Aug 25, 2011

Adventure Gravy and Cornbread (A Gamer's Receipe for Success)

It seems inevitable in my games that when the PCs finish up the meat of an adventure--when the princess has been rescued, or the one ring destroyed--they start acting like a piece of cornbread at the end of a meal, sopping up the last bits of gravy from the adventure.

In almost every game, there seems to be rooms the PCs skipped, or failed Search checks that leave them thinking they've missed something useful. In these cases, when the bulk of the adventure is over, my players at least, start retracing every step, rechecking every room, and researching every scrap of paper they can find. In times like this, part of me wants to call a time out and move on to the next story point in the campaign. At the same time, I understand as a player wanting to find all the loot, defeat all the creatures, or learn all the secrets.

In trying to understand why my players behave like this (and why I behave like this sometimes as a player), I think part of this stems from the reward system built into D&D.

Dungeons and Dragons rewards players in two ways. On one hand there's level advancement, including all the benefits that confers such as increases to hit points, ability scores, as well as additional feats, new powers, spells, etc. On the other hand there's the reward system composed of treasure. By treasure I'm referring to coins, valuable non-magic items (gems, jewelry, art), and magic items.

Unlike level advancement, which is strictly a function of game mechanics, and typically handled outside of the game proper (often occurring between sessions), treasure provides both a meta game reward system and an in-game one.

In the game world, treasure sometimes provides the incentive and usually part of the reward for completing the various dangerous labors player characters undertake. In-game there is sometimes a patron sponsoring the party ("Here's 500 gold if you clear this dungeon") and always a dead body to search ("Do the dead kobolds have any coins on them?"). These rewards can provide a lot of role playing material for the characters, money can help pay off an old debt, an old brooch can be the starting point for the next adventure, and an ancient book of spells can give the caster new power.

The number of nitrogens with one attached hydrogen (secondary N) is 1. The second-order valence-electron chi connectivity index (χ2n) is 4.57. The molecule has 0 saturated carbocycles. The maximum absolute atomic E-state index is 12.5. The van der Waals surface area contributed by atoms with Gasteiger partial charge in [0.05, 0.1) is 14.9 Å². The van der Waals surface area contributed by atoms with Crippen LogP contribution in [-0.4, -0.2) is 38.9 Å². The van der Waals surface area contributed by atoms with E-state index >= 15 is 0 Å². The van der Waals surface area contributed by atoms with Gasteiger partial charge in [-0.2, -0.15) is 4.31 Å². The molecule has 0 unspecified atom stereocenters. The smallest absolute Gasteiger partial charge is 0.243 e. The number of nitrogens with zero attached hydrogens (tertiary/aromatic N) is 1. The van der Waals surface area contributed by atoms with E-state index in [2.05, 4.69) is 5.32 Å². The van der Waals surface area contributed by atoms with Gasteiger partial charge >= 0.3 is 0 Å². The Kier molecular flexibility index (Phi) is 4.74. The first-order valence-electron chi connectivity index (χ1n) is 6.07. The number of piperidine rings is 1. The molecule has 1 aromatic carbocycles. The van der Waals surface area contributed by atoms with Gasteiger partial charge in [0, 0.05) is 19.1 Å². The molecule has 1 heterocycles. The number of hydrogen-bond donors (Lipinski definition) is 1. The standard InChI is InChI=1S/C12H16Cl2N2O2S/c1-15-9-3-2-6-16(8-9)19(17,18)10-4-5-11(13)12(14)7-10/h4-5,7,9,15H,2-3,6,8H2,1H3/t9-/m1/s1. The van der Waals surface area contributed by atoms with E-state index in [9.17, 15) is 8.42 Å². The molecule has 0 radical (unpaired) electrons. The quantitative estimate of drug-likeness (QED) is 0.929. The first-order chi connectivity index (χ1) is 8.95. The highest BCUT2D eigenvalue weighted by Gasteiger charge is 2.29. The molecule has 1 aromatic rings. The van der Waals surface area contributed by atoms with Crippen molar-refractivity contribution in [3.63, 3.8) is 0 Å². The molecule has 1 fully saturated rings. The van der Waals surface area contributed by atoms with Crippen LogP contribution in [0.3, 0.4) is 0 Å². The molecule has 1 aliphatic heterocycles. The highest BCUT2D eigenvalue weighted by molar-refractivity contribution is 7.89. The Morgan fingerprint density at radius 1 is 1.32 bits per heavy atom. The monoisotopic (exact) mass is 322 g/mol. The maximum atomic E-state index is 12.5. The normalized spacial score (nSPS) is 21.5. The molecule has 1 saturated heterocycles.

But unlike level advancement where all the benefits of an advancement are clearly spelled out (at X level you get get Y hps, the following increases to saves, 1 new feat, etc), treasure acquisition isn't just handed out between sessions, it's provided in game, and the players have to find it, not have it thrust upon them. Certainly, that is as it should be. Finding the false floor board and uncovering hidden gems is a fun aspect of the game.

Unfortunately, older versions of the game took the "treasure hunt" aspect a little too far, with gems hidden is monster's stomachs or in the hollowed leg of a table/desk. With that kind of history, and the limitless creativity of DMs, it makes sense for players, through their characters to start tearing up every inch of storytelling scenery looking for those last coins.

While I don't think it can be, or should be, completely prevented, there are certainly ways to curtail or control it in your game.

One thing, I've done in the past was to set up an adventure where there were time constraints on the party, so after finishing up one chapter, they needed to rush off to the next location and didn't have time to search every sofa cushion. Unfortunately, that little trick can't be employed every time.

The other way is to lessen the influence of money in your game. In older editions money was required to train for a new level, monthly upkeep between adventures, purchasing new armor, potions, and spells.

Regardless of what edition you're running, there's a lot of helpful advice you can get from the new Rules Compendium book. You can start off by not requiring PCs to train for a new level (unlike earlier editions), or allow them to train for free (I've discussed character training before).

Additionally, make treasure relevant to PCs, don't have a short sword treasure when no one uses it. I've never read a story where the hero finds a magic weapon, only to sell it for cash to buy one he CAN use.

Lastly, reduce the PCs ability to sell items. Once again, the Rules Compendium has an interesting new rule on mundane items, which is simply, PCs can't sell them, or if they can, the PCs can only get 1/5th their value (Rules Compendium, pg 265). This alone should go a long way to preventing PCs from wandering in to town with every battered (and bloodied) suit of leather armor that could be stripped off a goblin, or every blade pried from the dead hand of a defeated orc.

A certain amount of treasure hunting is too be expected in your game, no matter what, but with a bit of work and some planning, you can keep the players focused on the meat of your stories, and less time on the gravy.